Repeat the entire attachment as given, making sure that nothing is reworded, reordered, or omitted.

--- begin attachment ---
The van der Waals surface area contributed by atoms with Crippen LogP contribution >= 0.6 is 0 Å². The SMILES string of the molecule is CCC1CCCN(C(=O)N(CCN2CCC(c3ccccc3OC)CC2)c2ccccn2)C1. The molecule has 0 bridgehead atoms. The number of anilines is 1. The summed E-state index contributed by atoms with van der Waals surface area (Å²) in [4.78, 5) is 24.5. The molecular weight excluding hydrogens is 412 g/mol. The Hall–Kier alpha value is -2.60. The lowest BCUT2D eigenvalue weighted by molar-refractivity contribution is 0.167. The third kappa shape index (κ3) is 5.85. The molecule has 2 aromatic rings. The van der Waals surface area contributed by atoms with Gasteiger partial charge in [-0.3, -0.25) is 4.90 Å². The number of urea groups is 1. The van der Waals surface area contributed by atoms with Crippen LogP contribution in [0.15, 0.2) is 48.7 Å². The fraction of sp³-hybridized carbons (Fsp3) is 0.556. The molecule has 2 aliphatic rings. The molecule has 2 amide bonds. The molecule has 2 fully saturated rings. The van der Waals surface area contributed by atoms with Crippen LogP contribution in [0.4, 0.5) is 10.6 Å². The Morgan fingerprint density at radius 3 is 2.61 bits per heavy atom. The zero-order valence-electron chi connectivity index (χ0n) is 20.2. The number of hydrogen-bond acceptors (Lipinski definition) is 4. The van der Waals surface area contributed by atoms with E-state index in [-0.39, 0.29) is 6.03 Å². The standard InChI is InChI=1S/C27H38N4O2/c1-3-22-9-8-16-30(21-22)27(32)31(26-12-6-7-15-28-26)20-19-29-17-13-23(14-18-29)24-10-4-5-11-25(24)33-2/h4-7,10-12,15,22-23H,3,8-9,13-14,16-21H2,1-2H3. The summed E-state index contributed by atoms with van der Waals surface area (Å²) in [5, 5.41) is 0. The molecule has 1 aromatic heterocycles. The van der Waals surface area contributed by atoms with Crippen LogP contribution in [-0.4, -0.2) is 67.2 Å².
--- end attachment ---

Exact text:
The van der Waals surface area contributed by atoms with Crippen LogP contribution >= 0.6 is 0 Å². The SMILES string of the molecule is CCC1CCCN(C(=O)N(CCN2CCC(c3ccccc3OC)CC2)c2ccccn2)C1. The molecule has 0 bridgehead atoms. The number of anilines is 1. The summed E-state index contributed by atoms with van der Waals surface area (Å²) in [4.78, 5) is 24.5. The molecular weight excluding hydrogens is 412 g/mol. The Hall–Kier alpha value is -2.60. The lowest BCUT2D eigenvalue weighted by molar-refractivity contribution is 0.167. The third kappa shape index (κ3) is 5.85. The molecule has 2 aromatic rings. The van der Waals surface area contributed by atoms with Gasteiger partial charge in [-0.3, -0.25) is 4.90 Å². The number of urea groups is 1. The van der Waals surface area contributed by atoms with Crippen LogP contribution in [0.15, 0.2) is 48.7 Å². The fraction of sp³-hybridized carbons (Fsp3) is 0.556. The molecule has 2 aliphatic rings. The molecule has 2 amide bonds. The molecule has 2 fully saturated rings. The van der Waals surface area contributed by atoms with Crippen LogP contribution in [0.4, 0.5) is 10.6 Å². The Morgan fingerprint density at radius 3 is 2.61 bits per heavy atom. The zero-order valence-electron chi connectivity index (χ0n) is 20.2. The number of hydrogen-bond acceptors (Lipinski definition) is 4. The van der Waals surface area contributed by atoms with E-state index in [-0.39, 0.29) is 6.03 Å². The standard InChI is InChI=1S/C27H38N4O2/c1-3-22-9-8-16-30(21-22)27(32)31(26-12-6-7-15-28-26)20-19-29-17-13-23(14-18-29)24-10-4-5-11-25(24)33-2/h4-7,10-12,15,22-23H,3,8-9,13-14,16-21H2,1-2H3. The summed E-state index contributed by atoms with van der Waals surface area (Å²) in [5, 5.41) is 0. The molecule has 1 aromatic heterocycles. The van der Waals surface area contributed by atoms with Crippen LogP contribution in [-0.4, -0.2) is 67.2 Å².